SB 237 (Remove Duty to Retreat) gets first hearing
Senate Bill 237, the “Ohio Duty to Retreat Act,” received sponsor testimony on Wednesday. Sponsor Terry Johnson (R) gave testimony explaining the bill and stood for questions from committee members for almost an hour.
Chairman Bill Coley allowed many questions from anti-self-defense Senators, and engaged in long discussions with Senator Cecil Thomas (D) (a former Cincinnati police officer) about self-defense.
Thomas first tried to tie Johnson’s bill to the Dayton mass murders. Johnson responded, “There is no connection at all.”
Because every good person agrees that mass murders are bad, the anti-gun crowd (politically and in the media) go to great lengths to link law-abiding gun owners to mass killers. This time of year, there are many “active shooters” out hunting deer. We must correct everyone, every time someone refers to “killers” as “shooters.”
Thomas tried repeatedly to link citizen self-defense to law-enforcement use of force, especially the training involved. While both may carry a gun to defend life, the role of police is drastically different than citizens, so it logically follows that required training is different. Police also have qualified immunity to protect them from mistakes in difficult situations. Citizens get prosecuted and go to jail and/or get sued for similar mistakes.
Thomas had many hypothetical situations in which a citizen might use force in inappropriate situations and even noted that the bill could justify shooting someone for “any perceived threat.” Johnson strongly noted that has nothing to do with his bill, which only applied to reasonable use of force. Johnson is right. Use of deadly force is only authorized when dealing with a threat of great bodily harm or death, NOT other perceived threats or disputes over parking spaces.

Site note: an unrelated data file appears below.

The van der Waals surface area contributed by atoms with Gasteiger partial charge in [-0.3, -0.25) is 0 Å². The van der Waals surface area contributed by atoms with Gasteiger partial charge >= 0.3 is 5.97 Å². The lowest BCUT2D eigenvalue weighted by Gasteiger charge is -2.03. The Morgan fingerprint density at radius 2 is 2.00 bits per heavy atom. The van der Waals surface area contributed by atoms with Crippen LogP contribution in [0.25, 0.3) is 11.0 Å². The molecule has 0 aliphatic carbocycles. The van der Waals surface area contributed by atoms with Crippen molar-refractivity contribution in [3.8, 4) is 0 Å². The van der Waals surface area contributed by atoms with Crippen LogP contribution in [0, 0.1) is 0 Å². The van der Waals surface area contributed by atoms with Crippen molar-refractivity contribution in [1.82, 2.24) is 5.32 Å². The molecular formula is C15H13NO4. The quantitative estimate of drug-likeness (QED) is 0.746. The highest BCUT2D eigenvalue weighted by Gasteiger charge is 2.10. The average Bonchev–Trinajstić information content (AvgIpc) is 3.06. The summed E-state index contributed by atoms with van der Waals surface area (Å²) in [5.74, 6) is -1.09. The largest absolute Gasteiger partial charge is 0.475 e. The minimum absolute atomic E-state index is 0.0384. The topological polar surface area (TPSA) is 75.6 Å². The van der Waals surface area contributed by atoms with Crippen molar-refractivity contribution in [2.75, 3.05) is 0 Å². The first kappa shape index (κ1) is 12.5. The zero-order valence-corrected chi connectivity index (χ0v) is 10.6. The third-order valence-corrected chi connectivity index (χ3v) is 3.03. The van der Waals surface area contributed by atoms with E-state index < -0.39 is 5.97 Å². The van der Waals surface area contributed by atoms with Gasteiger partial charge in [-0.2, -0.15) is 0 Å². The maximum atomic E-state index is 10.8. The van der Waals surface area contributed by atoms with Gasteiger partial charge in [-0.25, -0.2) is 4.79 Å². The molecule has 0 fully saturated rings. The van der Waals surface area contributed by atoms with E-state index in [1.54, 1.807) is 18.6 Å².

Chairman Coley did point out that through Thomas’ examples, even he agreed that retreat was still an option under the bill, and people were free to retreat if they felt safe doing so, but that if the aggressor continued to attack, it would be appropriate to shoot someone to stop a deadly force threat.
Senator Hearcel Craig (D) brought up racial issues and inter-racial homicides. Johnson noted that the law applies to everyone and does not discriminate against any race; it does exactly the opposite. Indeed the “duty to retreat” is overlooked by many/most prosecutors because it is an absurd requirement for a person under the duress of imminent death. One would expect black legislators interested in racial bias to be championing laws that reduce the opportunity for such bias and put all people regardless of race on equal footing.
Jim Irvine is Buckeye Firearms Association Chairman, recipient of the NRA-ILA's 2011 Jay M. Littlefield Volunteer of the Year Award, CCRKBA's 2012 Gun Rights Defender of the Year Award and the Second Amendment Foundation's 2019 Distinguished Service Award.